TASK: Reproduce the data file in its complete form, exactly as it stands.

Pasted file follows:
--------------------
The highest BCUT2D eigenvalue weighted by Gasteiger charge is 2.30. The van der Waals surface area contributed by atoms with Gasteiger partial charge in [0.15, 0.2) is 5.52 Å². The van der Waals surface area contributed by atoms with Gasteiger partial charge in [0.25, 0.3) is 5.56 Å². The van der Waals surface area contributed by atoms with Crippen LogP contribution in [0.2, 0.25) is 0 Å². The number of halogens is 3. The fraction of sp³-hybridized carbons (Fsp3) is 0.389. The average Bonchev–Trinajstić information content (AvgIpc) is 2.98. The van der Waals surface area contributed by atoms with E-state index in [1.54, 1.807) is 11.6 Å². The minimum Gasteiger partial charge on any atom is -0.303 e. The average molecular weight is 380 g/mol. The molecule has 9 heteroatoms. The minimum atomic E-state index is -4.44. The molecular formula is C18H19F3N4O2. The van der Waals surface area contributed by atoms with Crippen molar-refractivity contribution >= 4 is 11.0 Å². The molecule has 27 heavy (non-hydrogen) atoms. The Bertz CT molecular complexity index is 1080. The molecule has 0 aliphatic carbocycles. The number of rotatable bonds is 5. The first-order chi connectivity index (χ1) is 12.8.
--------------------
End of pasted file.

The highest BCUT2D eigenvalue weighted by Gasteiger charge is 2.30. The van der Waals surface area contributed by atoms with Gasteiger partial charge in [0.15, 0.2) is 5.52 Å². The van der Waals surface area contributed by atoms with Gasteiger partial charge in [0.25, 0.3) is 5.56 Å². The van der Waals surface area contributed by atoms with Crippen LogP contribution in [0.2, 0.25) is 0 Å². The number of halogens is 3. The fraction of sp³-hybridized carbons (Fsp3) is 0.389. The average Bonchev–Trinajstić information content (AvgIpc) is 2.98. The van der Waals surface area contributed by atoms with E-state index in [1.54, 1.807) is 11.6 Å². The minimum Gasteiger partial charge on any atom is -0.303 e. The average molecular weight is 380 g/mol. The molecule has 9 heteroatoms. The minimum atomic E-state index is -4.44. The molecular formula is C18H19F3N4O2. The van der Waals surface area contributed by atoms with Crippen molar-refractivity contribution >= 4 is 11.0 Å². The molecule has 27 heavy (non-hydrogen) atoms. The Bertz CT molecular complexity index is 1080. The molecule has 0 aliphatic carbocycles. The number of rotatable bonds is 5. The first-order chi connectivity index (χ1) is 12.8.